5 Factors Enterprises Should Consider Before Migrating to S/4HANA

5 Factors Enterprises Should Consider Before Migrating to S/4HANA

December 06, 2019 | IT & Telecom Blogs

SAP launched S/4HANA in February 2015 as a successor to the SAP Business Suite ERP, one of its flagship products. Ever since, organizations have been in a quandary about whether to migrate to S/4 HANA or continue with the legacy SAP platform. When SAP introduced S/4HANA, on-premise deployment was the only delivery model available. Four years later, SAP is pushing S/4 HANA’s cloud implementation model, which was released in March 2017. SAP’s S/4HANA suite allows organizations to streamline their data models, optimize the way they track daily transactions and can help them take strategic decisions quicker, whether it’s used on the cloud or on-premise. A significant upgrade for S/4HANA was the SAP Fiori UI, which replaced the traditional SAP GUI.

However, does S/4HANA now make the older version of SAP's ERP obsolete? The answer is complicated and different for every enterprise. There are 5 key factors an enterprise should consider before deciding to migrate from their traditional SAP ERP to SAP S/4 HANA.

1. SAP’s Support Deadline

SAP has decided to provide mainstream maintenance to standard SAP Business Suite applications up to 2025 and is thus encouraging its current customers to upgrade to the latest S/4 HANA suite, either on the cloud or on-premise. Regardless of whether companies decide to make the switch immediately or later, the industry might see a large number of S/4HANA migrations leading up to the support deadline.

2. Keeping It Simple

S/4HANA releases quarterly upgrades that have industry-specific standards, which can be of benefit to certain types of enterprises. These upgrades usually have fewer customization opportunities, as they are published to fit the standards of the public cloud, but this could be seen as a benefit by smaller enterprises who might find customizing the SAP ERP to their needs to be a time and resource-intensive process.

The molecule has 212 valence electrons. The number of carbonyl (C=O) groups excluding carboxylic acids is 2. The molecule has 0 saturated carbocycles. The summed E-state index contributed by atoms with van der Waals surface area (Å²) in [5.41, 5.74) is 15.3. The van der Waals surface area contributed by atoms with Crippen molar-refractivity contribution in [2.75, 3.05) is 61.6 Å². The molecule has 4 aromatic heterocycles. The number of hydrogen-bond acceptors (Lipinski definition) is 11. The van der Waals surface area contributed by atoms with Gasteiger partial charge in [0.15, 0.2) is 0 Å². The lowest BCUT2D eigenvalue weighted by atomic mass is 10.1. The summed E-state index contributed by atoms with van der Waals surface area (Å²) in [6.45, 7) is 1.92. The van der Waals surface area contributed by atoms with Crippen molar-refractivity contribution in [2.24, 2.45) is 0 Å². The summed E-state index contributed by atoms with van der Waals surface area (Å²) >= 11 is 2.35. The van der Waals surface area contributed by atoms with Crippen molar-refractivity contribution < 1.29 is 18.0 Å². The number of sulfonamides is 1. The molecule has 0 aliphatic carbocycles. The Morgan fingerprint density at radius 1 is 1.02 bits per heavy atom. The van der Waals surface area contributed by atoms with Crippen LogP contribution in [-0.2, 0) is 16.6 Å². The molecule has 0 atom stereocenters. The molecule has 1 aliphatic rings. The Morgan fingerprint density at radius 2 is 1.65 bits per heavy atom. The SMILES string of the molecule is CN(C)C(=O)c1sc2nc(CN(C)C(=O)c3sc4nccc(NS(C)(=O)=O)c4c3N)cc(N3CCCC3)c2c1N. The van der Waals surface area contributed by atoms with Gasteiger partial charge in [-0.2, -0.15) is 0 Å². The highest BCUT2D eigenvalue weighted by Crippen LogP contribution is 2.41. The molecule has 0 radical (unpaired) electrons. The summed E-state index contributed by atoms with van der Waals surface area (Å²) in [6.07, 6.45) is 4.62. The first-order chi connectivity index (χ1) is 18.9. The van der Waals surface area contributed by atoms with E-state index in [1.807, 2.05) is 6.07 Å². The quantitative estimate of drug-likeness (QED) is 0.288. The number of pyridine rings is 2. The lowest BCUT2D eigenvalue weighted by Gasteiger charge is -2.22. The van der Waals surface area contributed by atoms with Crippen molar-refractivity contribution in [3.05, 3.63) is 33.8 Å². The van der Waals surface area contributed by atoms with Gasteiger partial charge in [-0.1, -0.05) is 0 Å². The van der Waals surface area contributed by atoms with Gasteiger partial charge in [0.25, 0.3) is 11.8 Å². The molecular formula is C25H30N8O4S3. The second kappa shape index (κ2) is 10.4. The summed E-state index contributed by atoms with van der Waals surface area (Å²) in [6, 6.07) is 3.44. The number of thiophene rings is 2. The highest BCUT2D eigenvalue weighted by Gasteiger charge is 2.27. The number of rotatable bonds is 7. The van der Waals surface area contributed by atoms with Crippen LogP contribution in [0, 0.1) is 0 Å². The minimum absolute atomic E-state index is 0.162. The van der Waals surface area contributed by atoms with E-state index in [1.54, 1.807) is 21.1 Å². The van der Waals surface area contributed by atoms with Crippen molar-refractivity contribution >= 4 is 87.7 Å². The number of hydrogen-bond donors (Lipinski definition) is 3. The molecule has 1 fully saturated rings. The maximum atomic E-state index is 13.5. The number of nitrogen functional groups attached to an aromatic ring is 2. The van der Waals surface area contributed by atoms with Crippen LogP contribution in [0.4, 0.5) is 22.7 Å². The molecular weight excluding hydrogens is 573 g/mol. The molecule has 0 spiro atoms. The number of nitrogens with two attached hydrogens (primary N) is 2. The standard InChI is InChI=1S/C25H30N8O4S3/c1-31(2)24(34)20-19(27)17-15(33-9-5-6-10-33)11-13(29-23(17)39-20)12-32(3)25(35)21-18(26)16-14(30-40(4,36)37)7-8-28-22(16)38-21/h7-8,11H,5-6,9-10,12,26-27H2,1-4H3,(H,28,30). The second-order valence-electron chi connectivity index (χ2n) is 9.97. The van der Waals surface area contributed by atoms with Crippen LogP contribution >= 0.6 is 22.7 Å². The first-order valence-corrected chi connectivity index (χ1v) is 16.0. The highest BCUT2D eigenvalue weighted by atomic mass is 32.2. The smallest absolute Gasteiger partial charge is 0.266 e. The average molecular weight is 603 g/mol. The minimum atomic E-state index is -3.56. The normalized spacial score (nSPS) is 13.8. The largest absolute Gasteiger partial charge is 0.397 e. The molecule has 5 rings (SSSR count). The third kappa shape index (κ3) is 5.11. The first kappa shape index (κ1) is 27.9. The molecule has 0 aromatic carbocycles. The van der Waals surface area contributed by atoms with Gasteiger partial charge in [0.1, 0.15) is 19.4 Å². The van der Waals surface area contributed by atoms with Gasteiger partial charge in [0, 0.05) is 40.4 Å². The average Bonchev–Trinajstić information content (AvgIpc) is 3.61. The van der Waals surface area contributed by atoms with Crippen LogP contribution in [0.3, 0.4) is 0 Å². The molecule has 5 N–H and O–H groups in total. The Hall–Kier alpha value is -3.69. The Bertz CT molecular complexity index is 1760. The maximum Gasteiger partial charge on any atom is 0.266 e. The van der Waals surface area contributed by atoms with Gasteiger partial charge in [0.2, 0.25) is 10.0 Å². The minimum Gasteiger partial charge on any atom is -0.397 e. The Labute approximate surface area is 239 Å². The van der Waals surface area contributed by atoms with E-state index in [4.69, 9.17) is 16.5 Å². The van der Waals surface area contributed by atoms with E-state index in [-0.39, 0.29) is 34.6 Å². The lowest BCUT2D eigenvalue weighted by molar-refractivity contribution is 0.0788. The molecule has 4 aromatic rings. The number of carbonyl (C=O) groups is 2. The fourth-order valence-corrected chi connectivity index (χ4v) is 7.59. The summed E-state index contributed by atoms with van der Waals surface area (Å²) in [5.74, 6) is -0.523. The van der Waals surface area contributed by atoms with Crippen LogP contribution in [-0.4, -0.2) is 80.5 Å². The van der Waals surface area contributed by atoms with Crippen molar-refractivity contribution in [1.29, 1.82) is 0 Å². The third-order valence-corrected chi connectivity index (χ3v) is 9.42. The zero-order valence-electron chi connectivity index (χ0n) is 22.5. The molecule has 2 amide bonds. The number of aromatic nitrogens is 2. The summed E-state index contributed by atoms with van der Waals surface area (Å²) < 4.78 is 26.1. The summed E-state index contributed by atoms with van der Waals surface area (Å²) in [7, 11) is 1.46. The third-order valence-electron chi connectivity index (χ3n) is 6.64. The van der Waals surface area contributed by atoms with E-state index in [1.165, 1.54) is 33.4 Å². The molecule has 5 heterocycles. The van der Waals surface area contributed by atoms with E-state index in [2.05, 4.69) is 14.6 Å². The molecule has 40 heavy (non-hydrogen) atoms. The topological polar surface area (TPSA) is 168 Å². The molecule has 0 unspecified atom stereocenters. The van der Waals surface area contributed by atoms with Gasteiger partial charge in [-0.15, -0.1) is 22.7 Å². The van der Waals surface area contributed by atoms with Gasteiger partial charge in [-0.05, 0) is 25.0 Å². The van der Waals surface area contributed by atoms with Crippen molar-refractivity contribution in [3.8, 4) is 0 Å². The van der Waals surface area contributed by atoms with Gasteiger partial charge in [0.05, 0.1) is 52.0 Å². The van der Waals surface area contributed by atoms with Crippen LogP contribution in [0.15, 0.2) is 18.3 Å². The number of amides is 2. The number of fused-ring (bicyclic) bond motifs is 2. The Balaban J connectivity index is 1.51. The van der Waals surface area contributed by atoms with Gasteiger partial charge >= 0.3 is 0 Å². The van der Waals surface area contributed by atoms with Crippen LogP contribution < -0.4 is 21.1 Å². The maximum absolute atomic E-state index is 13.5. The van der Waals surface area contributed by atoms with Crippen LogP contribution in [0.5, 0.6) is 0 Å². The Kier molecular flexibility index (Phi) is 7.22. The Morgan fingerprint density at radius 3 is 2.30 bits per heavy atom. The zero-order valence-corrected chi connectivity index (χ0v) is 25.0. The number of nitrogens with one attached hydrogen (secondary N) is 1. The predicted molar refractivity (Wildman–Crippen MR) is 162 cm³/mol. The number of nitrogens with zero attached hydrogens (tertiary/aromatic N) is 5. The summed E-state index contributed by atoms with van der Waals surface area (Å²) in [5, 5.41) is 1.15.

3. Budget and Timeframe Control

IT business leaders and other enterprise decision-makers have expressed concerns with the implementation process of S/4HANA. The migration process has been described as not very strong and there are several underlying requirements with no clarity to help enterprises prepare. Hence, managing the implementation timeframe has been a difficult task for enterprises. Other than timeframe control, the costs involved in purchasing the new licenses for S/4HANA are also on the higher side.

4. Involving Technology Consultants and System Integrators

Business-wide migrations from traditional SAP ERPs to S/4HANA have observed a high failure rate. While it is tempting to blame the SAP software for the failures, it’s the process that makes the difference in successful implementation. Inappropriate planning and implementation techniques have been the primary reasons for the failures of S/4HANA migration projects. Thus, enterprises looking to make a migration must note the importance of choosing the system integrator for the migration process carefully and wisely.

5. S/4HANA on the Cloud or On-Premise?

Enterprises across the world have understood the benefits of an on-cloud platform over on-premise models. However, in the S/4HANA suite, certain modules are more mature on the on-premise version compared with the cloud version. One of those modules is the joint venture accounting module, which has proven to be more efficient on the on-premise version and lacks certain features on the cloud model. As the S/4HANA suite is not a cloud-native platform, enterprises looking to migrate should note the differences that may arise between on-premise and cloud models.


There are several aspects that should be taken into consideration before deciding on whether or not to migrate from a legacy SAP ERP, but the five mentioned above have been seen to cause considerable impacts on migration projects. It is suggested that SAP S/4HANA migration should be considered as a company transformation process rather than a simple platform migration project. A successful migration can be possible only when the internal resources realize its importance on the business and join their hands together for a successful business transformation.

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